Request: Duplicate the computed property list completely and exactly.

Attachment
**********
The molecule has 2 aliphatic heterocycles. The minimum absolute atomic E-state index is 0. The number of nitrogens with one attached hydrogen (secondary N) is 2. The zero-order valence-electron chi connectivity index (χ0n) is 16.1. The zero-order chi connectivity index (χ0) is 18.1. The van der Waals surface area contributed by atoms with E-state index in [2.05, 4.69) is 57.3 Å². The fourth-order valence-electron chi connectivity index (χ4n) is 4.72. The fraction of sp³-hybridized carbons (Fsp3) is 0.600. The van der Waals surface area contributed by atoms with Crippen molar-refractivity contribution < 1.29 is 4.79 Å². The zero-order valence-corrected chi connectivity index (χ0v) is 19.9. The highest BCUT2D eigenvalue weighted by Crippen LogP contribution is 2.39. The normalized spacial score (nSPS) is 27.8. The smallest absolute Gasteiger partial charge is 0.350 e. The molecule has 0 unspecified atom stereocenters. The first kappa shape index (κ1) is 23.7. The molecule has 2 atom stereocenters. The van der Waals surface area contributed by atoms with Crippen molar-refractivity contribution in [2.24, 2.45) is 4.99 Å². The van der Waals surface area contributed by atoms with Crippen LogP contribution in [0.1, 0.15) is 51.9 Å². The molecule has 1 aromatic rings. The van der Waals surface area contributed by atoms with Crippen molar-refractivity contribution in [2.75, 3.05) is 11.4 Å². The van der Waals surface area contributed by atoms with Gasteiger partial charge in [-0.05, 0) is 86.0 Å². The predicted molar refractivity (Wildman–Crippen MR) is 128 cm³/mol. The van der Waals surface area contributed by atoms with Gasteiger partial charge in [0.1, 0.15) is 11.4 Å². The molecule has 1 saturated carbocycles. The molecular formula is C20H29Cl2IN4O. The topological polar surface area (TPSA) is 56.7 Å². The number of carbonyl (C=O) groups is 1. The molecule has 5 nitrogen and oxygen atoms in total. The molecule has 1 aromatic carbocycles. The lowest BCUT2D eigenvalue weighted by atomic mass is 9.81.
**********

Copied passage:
The molecule has 2 aliphatic heterocycles. The minimum absolute atomic E-state index is 0. The number of nitrogens with one attached hydrogen (secondary N) is 2. The zero-order valence-electron chi connectivity index (χ0n) is 16.1. The zero-order chi connectivity index (χ0) is 18.1. The van der Waals surface area contributed by atoms with E-state index in [2.05, 4.69) is 57.3 Å². The fourth-order valence-electron chi connectivity index (χ4n) is 4.72. The fraction of sp³-hybridized carbons (Fsp3) is 0.600. The van der Waals surface area contributed by atoms with Crippen molar-refractivity contribution < 1.29 is 4.79 Å². The zero-order valence-corrected chi connectivity index (χ0v) is 19.9. The highest BCUT2D eigenvalue weighted by Crippen LogP contribution is 2.39. The normalized spacial score (nSPS) is 27.8. The smallest absolute Gasteiger partial charge is 0.350 e. The molecule has 0 unspecified atom stereocenters. The first kappa shape index (κ1) is 23.7. The molecule has 2 atom stereocenters. The van der Waals surface area contributed by atoms with Crippen molar-refractivity contribution in [2.24, 2.45) is 4.99 Å². The van der Waals surface area contributed by atoms with Crippen LogP contribution in [0.1, 0.15) is 51.9 Å². The molecule has 1 aromatic rings. The van der Waals surface area contributed by atoms with Crippen molar-refractivity contribution in [2.75, 3.05) is 11.4 Å². The van der Waals surface area contributed by atoms with Gasteiger partial charge in [-0.05, 0) is 86.0 Å². The predicted molar refractivity (Wildman–Crippen MR) is 128 cm³/mol. The van der Waals surface area contributed by atoms with Gasteiger partial charge in [0.1, 0.15) is 11.4 Å². The molecule has 1 saturated carbocycles. The molecular formula is C20H29Cl2IN4O. The topological polar surface area (TPSA) is 56.7 Å². The number of carbonyl (C=O) groups is 1. The molecule has 5 nitrogen and oxygen atoms in total. The molecule has 1 aromatic carbocycles. The lowest BCUT2D eigenvalue weighted by atomic mass is 9.81.